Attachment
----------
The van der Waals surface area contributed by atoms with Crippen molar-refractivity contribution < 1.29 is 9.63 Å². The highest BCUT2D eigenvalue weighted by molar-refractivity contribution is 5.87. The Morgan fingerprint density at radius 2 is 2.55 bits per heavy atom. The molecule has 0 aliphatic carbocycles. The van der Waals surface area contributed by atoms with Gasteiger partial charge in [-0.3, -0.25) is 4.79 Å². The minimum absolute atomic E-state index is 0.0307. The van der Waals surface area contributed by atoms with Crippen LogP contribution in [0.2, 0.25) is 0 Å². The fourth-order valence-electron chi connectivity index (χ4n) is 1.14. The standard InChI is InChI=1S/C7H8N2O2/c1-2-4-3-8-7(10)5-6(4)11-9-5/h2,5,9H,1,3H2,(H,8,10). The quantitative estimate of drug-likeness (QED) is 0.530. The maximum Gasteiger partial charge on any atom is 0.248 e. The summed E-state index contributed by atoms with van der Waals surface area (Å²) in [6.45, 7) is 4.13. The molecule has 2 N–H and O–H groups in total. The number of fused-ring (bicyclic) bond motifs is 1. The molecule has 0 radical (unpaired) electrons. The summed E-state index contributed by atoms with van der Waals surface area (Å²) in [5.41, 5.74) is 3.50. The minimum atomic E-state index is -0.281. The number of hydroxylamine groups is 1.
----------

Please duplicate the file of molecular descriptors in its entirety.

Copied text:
The van der Waals surface area contributed by atoms with Crippen molar-refractivity contribution < 1.29 is 9.63 Å². The highest BCUT2D eigenvalue weighted by molar-refractivity contribution is 5.87. The Morgan fingerprint density at radius 2 is 2.55 bits per heavy atom. The molecule has 0 aliphatic carbocycles. The van der Waals surface area contributed by atoms with Gasteiger partial charge in [-0.3, -0.25) is 4.79 Å². The minimum absolute atomic E-state index is 0.0307. The van der Waals surface area contributed by atoms with Crippen LogP contribution in [0.2, 0.25) is 0 Å². The fourth-order valence-electron chi connectivity index (χ4n) is 1.14. The standard InChI is InChI=1S/C7H8N2O2/c1-2-4-3-8-7(10)5-6(4)11-9-5/h2,5,9H,1,3H2,(H,8,10). The quantitative estimate of drug-likeness (QED) is 0.530. The maximum Gasteiger partial charge on any atom is 0.248 e. The summed E-state index contributed by atoms with van der Waals surface area (Å²) in [6.45, 7) is 4.13. The molecule has 2 N–H and O–H groups in total. The number of fused-ring (bicyclic) bond motifs is 1. The molecule has 0 radical (unpaired) electrons. The summed E-state index contributed by atoms with van der Waals surface area (Å²) in [5.41, 5.74) is 3.50. The minimum atomic E-state index is -0.281. The number of hydroxylamine groups is 1.